Keeping Sugar Off the Field


By Melanie R. Silverman

I am writing this on behalf of the dozens of parents in Laguna Beach that have asked for my advice about an issue involving Little League. I am referring to the snacks parents bring to practices and games.

Candy bars, cookies, sugary juices and sports drinks have become common fare and parents are concerned. Why does baseball have to be a reason to offer snacks to our kids that serve no nutritional purpose?

Kids have plenty of sugar opportunities off the field. High quality snacks should be served on the field. If you are a parent involved in Little League this year or any other sporting event where parents are assigned to bring snacks, I urge you to encourage teams to set a policy that snacks offered to our kids at sporting events are healthy. Parents can provide easy to grab fruit such as apples, quartered oranges and grapes or sliced vegetable trays with carrots, celery, cucumbers and dip. Assorted wholewheat crackers, string cheese and nuts also work. And ask each kid to bring their own water bottle from home.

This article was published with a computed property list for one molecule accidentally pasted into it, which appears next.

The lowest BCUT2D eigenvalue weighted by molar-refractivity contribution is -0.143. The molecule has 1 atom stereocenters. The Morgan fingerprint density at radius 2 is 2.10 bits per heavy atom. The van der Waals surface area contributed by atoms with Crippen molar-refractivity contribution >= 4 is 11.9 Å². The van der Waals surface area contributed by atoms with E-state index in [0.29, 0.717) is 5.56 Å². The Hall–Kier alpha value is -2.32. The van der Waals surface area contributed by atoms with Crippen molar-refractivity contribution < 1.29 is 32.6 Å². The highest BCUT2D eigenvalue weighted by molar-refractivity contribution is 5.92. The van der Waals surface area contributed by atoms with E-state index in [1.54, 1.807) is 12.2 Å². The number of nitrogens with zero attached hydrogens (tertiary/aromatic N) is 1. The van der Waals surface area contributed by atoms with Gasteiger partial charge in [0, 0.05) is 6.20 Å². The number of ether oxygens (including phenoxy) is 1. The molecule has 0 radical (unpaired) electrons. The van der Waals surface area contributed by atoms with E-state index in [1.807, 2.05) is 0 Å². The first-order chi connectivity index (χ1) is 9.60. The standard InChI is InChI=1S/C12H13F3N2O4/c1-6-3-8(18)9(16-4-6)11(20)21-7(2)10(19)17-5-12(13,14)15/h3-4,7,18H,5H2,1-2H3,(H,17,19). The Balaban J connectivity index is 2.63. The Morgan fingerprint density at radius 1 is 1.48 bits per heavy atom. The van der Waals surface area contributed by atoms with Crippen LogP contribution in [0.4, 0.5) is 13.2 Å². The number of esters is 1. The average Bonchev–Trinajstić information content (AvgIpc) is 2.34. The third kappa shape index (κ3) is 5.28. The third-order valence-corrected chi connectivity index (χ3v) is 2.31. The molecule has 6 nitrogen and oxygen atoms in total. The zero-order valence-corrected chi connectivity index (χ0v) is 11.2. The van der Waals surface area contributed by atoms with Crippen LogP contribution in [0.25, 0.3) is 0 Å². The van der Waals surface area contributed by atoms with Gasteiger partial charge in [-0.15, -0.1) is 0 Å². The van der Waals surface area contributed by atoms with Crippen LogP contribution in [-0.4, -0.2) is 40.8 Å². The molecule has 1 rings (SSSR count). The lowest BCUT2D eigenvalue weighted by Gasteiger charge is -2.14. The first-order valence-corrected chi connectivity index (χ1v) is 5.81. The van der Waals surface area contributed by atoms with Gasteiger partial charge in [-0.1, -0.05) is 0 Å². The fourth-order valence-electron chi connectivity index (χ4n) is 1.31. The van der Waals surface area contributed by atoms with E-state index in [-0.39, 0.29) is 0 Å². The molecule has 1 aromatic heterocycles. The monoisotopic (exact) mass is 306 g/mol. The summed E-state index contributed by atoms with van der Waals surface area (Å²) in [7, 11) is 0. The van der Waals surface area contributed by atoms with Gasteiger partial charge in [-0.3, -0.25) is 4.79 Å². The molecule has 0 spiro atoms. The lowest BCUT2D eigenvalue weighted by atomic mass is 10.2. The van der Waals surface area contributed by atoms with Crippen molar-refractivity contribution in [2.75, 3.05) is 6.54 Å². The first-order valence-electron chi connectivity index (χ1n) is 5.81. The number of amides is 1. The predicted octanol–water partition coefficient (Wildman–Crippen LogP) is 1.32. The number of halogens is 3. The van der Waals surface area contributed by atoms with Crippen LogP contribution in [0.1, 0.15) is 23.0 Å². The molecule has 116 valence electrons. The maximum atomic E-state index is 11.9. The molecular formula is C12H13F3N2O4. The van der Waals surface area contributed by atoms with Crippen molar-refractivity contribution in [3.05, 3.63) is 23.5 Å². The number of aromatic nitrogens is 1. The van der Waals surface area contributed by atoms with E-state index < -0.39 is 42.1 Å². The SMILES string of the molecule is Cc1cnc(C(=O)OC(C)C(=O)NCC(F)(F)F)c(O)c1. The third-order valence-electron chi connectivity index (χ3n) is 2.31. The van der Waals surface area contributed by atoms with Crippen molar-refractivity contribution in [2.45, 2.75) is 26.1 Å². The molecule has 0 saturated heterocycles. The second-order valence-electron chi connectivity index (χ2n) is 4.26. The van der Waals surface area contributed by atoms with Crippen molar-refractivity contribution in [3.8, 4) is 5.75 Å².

The vast majority of Little League players do not need electrolyte replacement drinks or fancy bottled waters. Save the sugar for birthday parties where it belongs and let’s show our kids the proper way to fuel themselves after a hard game or practice.

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  1. Thank you for this! I agree whole heartedly! I am a bit mystified by the whole “snack phenomenon” in general. If a game is at 2pm and ends at 3pm, I understand the need for a snack, but what if its at 11, ending at noon. Why do we need a snack here, right before a meal time. Shouldn’t kids be getting their calories from healthy meals, not snacks through out the day? An orange slice and water is plenty for a quick boost of energy at a game.


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